But what is it about human life that elevates it to this particular level of appreciation and esteem?

Against whose standard of measure is valuable defined? Is that standard objective or subjective? If objective, then, by what authority are we obligated to acknowledge said standard? And if subjective, who then determines when, if, or how this standard of worth changes and to what degree?

“When I consider Your heavens, the work of Your fingers, the moon and the stars, which You have ordained; what is man that You take thought of him, and the son of man that You care for him? Yet You have made him a little lower than God, and You crown him with glory and majesty!” – Psalm 8:3-5 (NASB)

As mantras go, “blacklivesmatter” might make for a good hashtag on social media, but there is more to it than that.

Much more.

For to declare that a thing “matters” – whether it be a human life or a set of collection of antique jewelry – is to ascribe to that thing a degree of significance or worth that is grounded in a preconceived idea of what it means for something to “matter”.

“Man is an exception, whatever else he is. If he is not the image of God, then he is a disease of the dust.” – G.K. Chesterton

Ask anyone you know if a certain person or thing is of any importance to them and not only will you receive a definitive answer but, more than likely, they will give you the reason why as well (whether the answer is yes or no).

And it is the why of this proposition that “black lives matter” that no one seems to be talking about.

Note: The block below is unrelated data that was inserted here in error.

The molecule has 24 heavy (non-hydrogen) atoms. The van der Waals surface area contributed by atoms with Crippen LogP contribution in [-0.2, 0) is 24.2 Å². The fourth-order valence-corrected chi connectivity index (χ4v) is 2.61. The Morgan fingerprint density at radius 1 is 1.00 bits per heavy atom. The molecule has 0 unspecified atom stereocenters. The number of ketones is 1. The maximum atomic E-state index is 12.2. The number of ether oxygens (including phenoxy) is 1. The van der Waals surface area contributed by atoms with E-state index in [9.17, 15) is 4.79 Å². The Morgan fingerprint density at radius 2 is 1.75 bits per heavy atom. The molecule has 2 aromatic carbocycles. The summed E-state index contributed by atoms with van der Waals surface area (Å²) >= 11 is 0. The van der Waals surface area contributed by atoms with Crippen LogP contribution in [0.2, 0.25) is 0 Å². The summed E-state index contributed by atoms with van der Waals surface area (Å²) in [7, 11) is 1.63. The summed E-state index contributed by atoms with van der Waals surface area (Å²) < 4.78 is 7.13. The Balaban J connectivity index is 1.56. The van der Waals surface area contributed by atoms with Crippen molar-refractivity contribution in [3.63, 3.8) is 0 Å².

I live in a suburb of Atlanta where it is not unusual to see deer roaming about this time of year. Mornings are dark longer now, so I’m more alert than usual when driving into work, as deer have a tendency to dart into the road as if out of nowhere.

Every now and then, not often, I’ll notice a deer carcass lying on the side of the road. In that moment, I may spend a second or two in compassionate contemplation about the events that ultimately led to the animal’s demise.

Questions such as: How was it killed? Did it endure much suffering before it died? What was it doing so close to the road in the first place?

You know, thoughts like that.

But what I do not spend time contemplating is whether I should pull my car over to see if the deer can be revived by performing CPR. I do not think to dial 911 to request an ambulance so that the remnants of the deer can be transported to the county morgue and autopsied. Nor do I bother to contact the animal’s next of kin so that funeral arrangements can be made.

No, the most attention that poor deer will get from me is a passing glance as I continue on my way into the office.

Why?

It’s simple, really.

The deer didn’t “matter” to me.

Not because it wasn’t my deer, mind you, but because it was a deer.

Now, before you go reporting me to PETA or accusing me of being some insensitive, animal-hating conservative nut job, please understand that the previous illustration is neither to suggest, infer, nor imply that animals do not matter.

They do.

In fact, you may be surprised to learn just how much Scripture has to say about how we are to treat animals as the creations of God they are.

For example:

“Six days you are to do your work, but on the seventh day you shall cease from labor so that your ox and your donkey may rest…” – Exodus 23:12a (NASB)

There are other texts that come to mind as well (Deuteronomy 25:4; Proverbs 12:10; Luke 12:6).

But though it is true that animals are created by God, they are not created in the image of God (imago Dei). Among the myriad creations formed by the hand of God, only human beings can lay claim to this unique distinction (Genesis 1:27).

Which brings us back to the original question, doesn’t it?